How to Color Calibrate Your Monitor for Photo Editing

Computer monitors do their best to reproduce colors and brightnesses correctly, but each one is slightly different.  In fact, a screen even reproduces photos differently when it starts up compared to the way colors and brightnesses look after the monitor has been running for a while.

This is a serious problem for photographers.  We are careful to set the white balance properly in Photoshop or Lightroom, but what good does it do if your screen is not properly calibrated?  Answer–none!  The same is true for adjusting color saturation, brightness, and just about everything else.

calibrating monitor for photo editing

Here’s a photo I edited before and after color calibrating. See the difference? Which side do you think is the color calibrated one? If your screen isn’t calibrated, it can be hard to tell!

Does everyone need to calibrate their monitor?

Probably not.  If you’re just a hobbyist photographer who is learning the ropes, this probably isn’t the biggest fish you have to fry.  There are many more important things to learn in photography than color calibration; however, if you’re more serious of a photographer and want to know that your photos look their best… then it’s time to calibrate!

Is monitor calibration only for printing?  Will it mess up my photos on the web?

How to calibrate your monitor for photo editing.  Great photography tips!

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No way!  The purpose of calibration is to make sure that your eye sees the photo the same way on your screen as others will see it.  For printing, you can be sure that by calibrating your screen your photo will look very close to how it looked on your computer screen.

However, when you edit on a calibrated screen and then post your photo online, it does not mean that everyone else will see the photo properly.  Their screens are most likely uncalibrated, but it is still important to calibrate.  Why?  Because computer monitor manufacturers strive to make their products reproduce colors properly, so by color calibrating, you’ll be at neutral even if some screens are off one way and others are off another way.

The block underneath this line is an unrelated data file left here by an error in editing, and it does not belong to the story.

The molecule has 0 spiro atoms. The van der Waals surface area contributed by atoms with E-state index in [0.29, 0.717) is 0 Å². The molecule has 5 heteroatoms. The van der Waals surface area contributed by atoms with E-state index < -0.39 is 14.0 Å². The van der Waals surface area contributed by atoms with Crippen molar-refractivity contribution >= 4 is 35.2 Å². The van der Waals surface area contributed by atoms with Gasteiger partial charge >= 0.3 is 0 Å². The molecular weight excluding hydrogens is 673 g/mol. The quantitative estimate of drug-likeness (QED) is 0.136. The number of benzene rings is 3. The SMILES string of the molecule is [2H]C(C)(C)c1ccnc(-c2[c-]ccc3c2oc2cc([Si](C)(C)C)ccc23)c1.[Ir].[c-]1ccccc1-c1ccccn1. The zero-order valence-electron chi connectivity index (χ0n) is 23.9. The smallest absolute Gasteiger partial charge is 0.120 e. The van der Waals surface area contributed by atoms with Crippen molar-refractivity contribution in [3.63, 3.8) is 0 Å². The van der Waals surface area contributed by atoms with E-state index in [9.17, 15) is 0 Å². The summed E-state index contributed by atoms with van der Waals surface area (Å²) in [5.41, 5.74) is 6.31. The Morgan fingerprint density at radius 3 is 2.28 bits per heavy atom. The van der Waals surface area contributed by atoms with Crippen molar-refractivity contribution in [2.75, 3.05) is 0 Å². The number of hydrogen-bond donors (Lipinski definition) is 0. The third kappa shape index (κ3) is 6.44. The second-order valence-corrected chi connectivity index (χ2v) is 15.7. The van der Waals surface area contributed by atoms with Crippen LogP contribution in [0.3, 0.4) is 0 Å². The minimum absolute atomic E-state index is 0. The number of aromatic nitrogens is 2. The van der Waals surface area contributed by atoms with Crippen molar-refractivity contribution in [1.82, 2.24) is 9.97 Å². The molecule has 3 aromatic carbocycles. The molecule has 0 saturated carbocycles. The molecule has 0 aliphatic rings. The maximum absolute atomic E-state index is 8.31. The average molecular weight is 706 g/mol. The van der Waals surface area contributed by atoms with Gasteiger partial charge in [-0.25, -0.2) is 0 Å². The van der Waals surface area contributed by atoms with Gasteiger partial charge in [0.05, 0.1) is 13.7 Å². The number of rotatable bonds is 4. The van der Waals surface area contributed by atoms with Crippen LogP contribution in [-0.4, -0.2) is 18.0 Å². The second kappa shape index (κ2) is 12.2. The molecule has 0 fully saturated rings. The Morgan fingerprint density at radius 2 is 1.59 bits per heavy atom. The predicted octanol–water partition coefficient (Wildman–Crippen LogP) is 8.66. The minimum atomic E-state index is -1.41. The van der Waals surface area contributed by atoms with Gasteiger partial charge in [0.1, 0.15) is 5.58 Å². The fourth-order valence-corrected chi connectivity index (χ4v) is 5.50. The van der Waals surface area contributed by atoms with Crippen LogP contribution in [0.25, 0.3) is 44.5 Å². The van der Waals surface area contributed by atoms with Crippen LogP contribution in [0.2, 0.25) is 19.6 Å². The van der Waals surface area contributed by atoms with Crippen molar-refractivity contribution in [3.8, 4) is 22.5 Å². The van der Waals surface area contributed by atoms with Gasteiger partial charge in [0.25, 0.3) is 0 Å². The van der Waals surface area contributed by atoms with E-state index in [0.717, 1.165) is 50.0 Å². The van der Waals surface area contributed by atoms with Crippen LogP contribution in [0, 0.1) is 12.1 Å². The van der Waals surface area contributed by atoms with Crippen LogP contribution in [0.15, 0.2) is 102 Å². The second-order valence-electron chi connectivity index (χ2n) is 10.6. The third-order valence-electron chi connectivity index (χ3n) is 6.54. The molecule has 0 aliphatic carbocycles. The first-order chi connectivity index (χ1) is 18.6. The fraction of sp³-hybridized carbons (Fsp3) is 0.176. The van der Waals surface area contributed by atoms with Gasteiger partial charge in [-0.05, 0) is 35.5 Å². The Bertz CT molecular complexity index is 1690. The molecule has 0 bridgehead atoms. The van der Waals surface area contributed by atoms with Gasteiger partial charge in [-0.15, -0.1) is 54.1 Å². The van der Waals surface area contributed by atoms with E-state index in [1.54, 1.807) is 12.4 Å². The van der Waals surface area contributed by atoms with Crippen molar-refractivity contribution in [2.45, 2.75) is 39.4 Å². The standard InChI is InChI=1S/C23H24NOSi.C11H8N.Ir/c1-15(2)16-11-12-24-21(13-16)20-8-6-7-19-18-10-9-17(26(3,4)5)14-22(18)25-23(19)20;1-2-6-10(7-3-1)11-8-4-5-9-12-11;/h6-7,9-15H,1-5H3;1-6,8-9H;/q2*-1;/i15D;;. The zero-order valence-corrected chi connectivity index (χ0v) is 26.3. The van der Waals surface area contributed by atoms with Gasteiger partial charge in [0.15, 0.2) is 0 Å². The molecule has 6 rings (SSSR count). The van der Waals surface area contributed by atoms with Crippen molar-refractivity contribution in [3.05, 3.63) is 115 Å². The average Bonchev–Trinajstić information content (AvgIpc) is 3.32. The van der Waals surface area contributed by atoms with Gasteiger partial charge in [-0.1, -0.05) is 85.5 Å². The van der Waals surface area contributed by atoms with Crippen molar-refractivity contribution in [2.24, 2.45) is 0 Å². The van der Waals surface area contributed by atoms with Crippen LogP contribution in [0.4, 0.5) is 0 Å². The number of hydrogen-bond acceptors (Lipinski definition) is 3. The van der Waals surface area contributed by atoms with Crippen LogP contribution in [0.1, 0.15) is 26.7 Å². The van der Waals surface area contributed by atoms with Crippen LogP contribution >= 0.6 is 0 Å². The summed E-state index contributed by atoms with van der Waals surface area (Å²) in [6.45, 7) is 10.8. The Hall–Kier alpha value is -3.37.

There is a caveat, however.  Almost without exception, computer monitors are kept brighter than a calibrated screen.  So if I edit a photo on a calibrated device, it will likely show up a TINY BIT darker on uncalibrated monitors.  Most people find that they like their screens pretty bright.  The way that I avoid this is to simply brighten my photos a TINY bit in Photoshop or Lightroom before posting on the web since I know most people will be viewing the photo on a brighter screen.

What if my monitor can’t adjust enough?

It is possible that your monitor will be off enough and not have the necessary adjustments that it couldn’t be properly calibrated.  However, the way that the color calibration tool that I personally use works, is that it simply saves a new color profile on your machine, so there is no need at all to adjust settings on the screen.  It does everything for you.

What tool do you recommend for color calibration?

No doubt, what you’re looking for is the Spyder 4 Express from DataColor.  Color calibration tools often cost over $1,000, but this little piece of love does the job for around $110.  I personally use the Spyder color calibrator and it works VERY well.  The one I use is the “Elite” not the express, but most people probably can get away just fine with the Express.  I really like the free software that comes with the tool.  It walks you through the process step-by-step and makes it amazingly simple.  You can easily calibrate the screen in just 3 minutes.

Is there a free option for color calibration?

Yep!  Windows 7 comes with a monitor calibration tool built-in.  The trouble with this and many other tools is that it is quite subjective and inaccurate, but it might be a good option for photographers who don’t want to spend a load of money on a color calibration device.  This free screen calibrator is better than nothing, but it’s NOT a replacement for a dedicated color calibration device like the Spyder 4.

On Windows 7, go to  Start > Control Panel > Appearance and Personalization > Display > Calibrate Color.  Then open that program which will walk you through how to get a ROUGH approximation of a calibrated screen.

If you use a mac, check out Dustin’s instructions on the Pixels to Paper post.




  1. Michael

    Bought the Spyder Express – no adjustment possible, compared to the Elite. Hated the results: dark, dull, didn’t look my pix at all. Used test prints of my pix to compare the look of my screen to that of my local photo developer. Made sure that they had made NO adjustments of their own. Happy that my screen is calibrated to their system, which should be pretty good as they are professional printers.